day one at IATEFL


day one at IATEFL

this is my first visit to IATEFL and David Crystal is up first.  So many people are here for the plenary – glad to be here after a really long trip yesterday – missed our connection from heathrow to manchester – manchester flight was delayed due to a technical fault, when we finally arrived at liverpool our driver managed to get lost and drove in circles for half an hour.  I’ve got pretty severe jet lag, but will surely manage to stay awake for the plenary and fade away by about 2pm. Okay, David is about to about to speak, so…hushed reverence.

situational leadership – is your manager mature enough?

The theory of situational leadership (Hershey, Blanchard) is simply thus – if you have employees with low maturity (M1), i.e. they are new to the job, then chances are they need a leader to show them the ropes, a leader who can tell them what to do (S1).  Conversely, an M4 person is capable, knows what to do, can be left alone to get on with the job and so requires a leader who can delegate, a person who trusts (S4).  However, there’s a major flaw in this theory, as far as I’m concerned – it assumes that the leader himself has progressed through the maturity ranks from M1 to M4 and and can alter his leadership style to suit the situation; it requires a mature manager to delegate, after all – but management and leadership, like anything else is a set of skills that one acquires over time.

Managers don’t automatically become mature when they put on a suit and learn how to use Excel (despite what they might think) – i’m pretty sure that managers go through the same experiential learning cycle as any other employee.  When I started teaching I was pretty hopeless – I know because my student (actually my girlfriend at the time) told me so.  I also knew that I wanted to get better at teaching, so I took the Diploma, got a job as a Director of Studies and became an M2 teacher and M0.5 DoS.  I got better (I hope) and after 13 years (or over 10,000 hours) of teaching and training I feel fairly confident that I’m an M4 teacher and maybe even an M4 teacher trainer. This competency and level of maturity took time, trial and error to achieve.

So, what happens when M4 teachers are managed by M1 or M2 managers?  Well, the M1/M2 manager has some choices to make (we’ll talk about M4 teachers’ choices later) – either he gets mature real quick so that he can support and delegate and set targets and do all the things that mature managers do, or he doesn’t, i.e. he simply tells people what to do – the M4 people under his supervision might not like it, but so what.  Another thing our M1 managers can do is to get rid of the M4 people – the primadonnas, the moaners, the ones who ask for autonomy, for support, for more training, etc and replace them with M1 employees, eager to learn, eager to please and who don’t complain and who don’t know any better.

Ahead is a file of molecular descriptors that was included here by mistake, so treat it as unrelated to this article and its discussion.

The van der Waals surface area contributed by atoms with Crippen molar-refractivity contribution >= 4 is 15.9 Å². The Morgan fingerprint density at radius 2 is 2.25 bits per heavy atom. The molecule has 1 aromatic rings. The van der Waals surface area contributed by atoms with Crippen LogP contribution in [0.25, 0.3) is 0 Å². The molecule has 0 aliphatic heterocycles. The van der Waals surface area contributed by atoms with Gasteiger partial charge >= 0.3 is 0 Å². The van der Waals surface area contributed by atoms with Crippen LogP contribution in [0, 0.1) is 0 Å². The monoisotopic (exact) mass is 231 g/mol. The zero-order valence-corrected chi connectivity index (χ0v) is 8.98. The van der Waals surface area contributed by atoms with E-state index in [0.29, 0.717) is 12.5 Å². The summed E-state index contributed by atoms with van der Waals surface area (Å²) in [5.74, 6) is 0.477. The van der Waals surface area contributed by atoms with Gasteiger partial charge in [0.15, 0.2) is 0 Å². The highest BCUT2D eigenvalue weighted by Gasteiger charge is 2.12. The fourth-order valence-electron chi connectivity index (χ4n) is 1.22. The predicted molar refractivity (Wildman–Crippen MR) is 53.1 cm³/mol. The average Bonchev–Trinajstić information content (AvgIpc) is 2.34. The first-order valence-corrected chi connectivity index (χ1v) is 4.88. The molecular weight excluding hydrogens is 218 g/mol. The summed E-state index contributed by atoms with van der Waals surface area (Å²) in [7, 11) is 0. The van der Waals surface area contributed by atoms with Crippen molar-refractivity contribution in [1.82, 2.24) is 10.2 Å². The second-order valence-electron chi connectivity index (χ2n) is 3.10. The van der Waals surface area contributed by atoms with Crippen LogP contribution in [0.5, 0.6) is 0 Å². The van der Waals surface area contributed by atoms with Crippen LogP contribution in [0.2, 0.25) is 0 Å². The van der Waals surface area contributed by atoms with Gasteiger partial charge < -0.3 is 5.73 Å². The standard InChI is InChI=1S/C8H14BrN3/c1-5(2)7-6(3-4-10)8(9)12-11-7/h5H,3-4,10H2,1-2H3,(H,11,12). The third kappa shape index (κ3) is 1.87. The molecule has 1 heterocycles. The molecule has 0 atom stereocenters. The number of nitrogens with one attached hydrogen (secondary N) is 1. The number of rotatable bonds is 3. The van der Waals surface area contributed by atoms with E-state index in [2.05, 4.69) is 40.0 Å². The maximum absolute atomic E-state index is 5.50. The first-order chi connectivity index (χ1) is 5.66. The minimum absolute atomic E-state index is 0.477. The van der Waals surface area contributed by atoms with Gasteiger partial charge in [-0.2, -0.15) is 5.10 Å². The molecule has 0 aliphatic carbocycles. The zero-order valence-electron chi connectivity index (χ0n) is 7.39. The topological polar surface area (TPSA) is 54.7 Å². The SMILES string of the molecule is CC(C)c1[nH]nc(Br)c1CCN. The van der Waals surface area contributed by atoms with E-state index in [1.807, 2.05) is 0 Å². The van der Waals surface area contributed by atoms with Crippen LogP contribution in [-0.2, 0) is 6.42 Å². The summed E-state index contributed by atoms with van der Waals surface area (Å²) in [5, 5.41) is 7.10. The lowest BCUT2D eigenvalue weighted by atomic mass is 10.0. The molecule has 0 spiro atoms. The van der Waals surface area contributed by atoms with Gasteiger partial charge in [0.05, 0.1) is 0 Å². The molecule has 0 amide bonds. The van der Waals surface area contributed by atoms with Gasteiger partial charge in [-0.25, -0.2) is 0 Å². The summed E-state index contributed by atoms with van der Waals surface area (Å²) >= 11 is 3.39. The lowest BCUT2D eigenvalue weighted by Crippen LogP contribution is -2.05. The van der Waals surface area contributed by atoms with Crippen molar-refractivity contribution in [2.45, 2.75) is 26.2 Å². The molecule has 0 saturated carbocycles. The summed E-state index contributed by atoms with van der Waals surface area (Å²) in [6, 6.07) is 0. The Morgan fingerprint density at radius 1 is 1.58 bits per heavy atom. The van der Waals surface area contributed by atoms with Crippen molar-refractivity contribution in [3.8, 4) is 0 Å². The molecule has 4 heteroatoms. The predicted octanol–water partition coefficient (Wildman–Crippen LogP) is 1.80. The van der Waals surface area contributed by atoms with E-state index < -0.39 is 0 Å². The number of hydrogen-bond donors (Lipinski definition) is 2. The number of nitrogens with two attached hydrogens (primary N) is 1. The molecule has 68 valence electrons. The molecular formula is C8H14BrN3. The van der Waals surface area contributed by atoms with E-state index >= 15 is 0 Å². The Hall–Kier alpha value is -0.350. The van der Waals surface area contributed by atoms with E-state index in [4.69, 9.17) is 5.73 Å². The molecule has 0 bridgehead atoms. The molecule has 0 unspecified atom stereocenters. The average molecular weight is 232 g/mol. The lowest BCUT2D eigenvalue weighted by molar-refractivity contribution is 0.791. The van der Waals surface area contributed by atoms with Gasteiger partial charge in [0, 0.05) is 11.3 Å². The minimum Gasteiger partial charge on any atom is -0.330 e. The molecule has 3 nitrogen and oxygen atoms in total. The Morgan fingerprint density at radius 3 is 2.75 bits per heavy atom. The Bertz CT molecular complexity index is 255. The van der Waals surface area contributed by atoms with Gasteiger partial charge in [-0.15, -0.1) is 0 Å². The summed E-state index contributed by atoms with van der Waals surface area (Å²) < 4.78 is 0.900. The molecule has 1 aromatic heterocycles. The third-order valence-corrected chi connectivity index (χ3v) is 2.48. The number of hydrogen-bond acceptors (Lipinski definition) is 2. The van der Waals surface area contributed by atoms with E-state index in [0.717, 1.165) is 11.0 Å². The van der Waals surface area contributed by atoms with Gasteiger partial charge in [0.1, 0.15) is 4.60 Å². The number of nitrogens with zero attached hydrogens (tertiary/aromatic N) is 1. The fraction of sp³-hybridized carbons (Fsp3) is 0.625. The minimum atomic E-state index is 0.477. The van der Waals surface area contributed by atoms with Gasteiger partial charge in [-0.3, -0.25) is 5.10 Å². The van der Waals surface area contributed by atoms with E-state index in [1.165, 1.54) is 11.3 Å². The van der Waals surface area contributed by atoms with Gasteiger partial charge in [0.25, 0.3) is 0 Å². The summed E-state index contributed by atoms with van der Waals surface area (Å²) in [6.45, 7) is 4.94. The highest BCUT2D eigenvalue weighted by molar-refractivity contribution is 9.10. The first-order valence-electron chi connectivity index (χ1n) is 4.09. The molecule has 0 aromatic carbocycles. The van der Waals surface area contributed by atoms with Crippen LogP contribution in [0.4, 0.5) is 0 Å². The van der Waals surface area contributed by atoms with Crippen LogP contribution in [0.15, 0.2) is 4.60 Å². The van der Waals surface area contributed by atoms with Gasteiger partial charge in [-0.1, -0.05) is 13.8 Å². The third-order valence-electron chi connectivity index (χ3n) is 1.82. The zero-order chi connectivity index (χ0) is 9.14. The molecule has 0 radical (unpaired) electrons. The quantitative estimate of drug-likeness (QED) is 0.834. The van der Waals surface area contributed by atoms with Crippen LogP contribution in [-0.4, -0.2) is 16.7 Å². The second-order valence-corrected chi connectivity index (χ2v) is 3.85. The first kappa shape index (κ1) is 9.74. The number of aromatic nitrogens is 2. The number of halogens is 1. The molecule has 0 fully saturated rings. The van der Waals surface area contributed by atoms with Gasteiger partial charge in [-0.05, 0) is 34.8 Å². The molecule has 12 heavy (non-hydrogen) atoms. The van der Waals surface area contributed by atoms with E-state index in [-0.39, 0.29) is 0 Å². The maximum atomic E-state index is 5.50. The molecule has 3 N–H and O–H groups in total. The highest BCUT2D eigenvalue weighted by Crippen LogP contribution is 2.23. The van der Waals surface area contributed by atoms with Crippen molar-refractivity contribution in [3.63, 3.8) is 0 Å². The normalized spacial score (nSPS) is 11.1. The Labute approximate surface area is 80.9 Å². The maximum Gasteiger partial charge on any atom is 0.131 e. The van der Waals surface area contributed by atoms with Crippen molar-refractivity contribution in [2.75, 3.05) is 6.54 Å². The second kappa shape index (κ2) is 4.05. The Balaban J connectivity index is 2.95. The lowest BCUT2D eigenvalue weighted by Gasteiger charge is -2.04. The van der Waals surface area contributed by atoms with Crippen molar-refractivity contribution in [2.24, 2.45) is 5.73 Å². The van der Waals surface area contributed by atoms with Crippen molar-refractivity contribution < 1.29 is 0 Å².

But what about the poor M4 teachers?  What choices do they have?  They can of course, moan about it -they can go to the pub with all the other M4 teachers and whinge about their managers, how crap they are, how they don’t know what they are doing, and so on.  But there is another way to think about this – you M4 teachers (you know who you are) – aren’t you the mature ones?  Flip this situation on its head and demand S4 leadership from your manager – get him up to speed, teach and train him how to be mature, how to delegate and set targets.  Don’t just assume that he knows that’s what he should be doing.  Remember what it was like for you when you started teaching – how many of your students went to the pub after your lesson and complained about how crap you were? But you got better, didn’t you.  You got better because you kind of knew you were crap and you wanted to change, but you also needed help, you needed feedback and training and so on.  And so it is with your manager – your manager needs your help, not your animosity.  Give your manager the kind of feedback that you would like to receive from him – honest, forthright and constructive – use the same tools that your managers use to evaluate you.  It is your only recourse, your only weapon.  Oh, I nearly forgot, there is one other choice.  Find yourself a job where there are no M1 managers – good luck with that.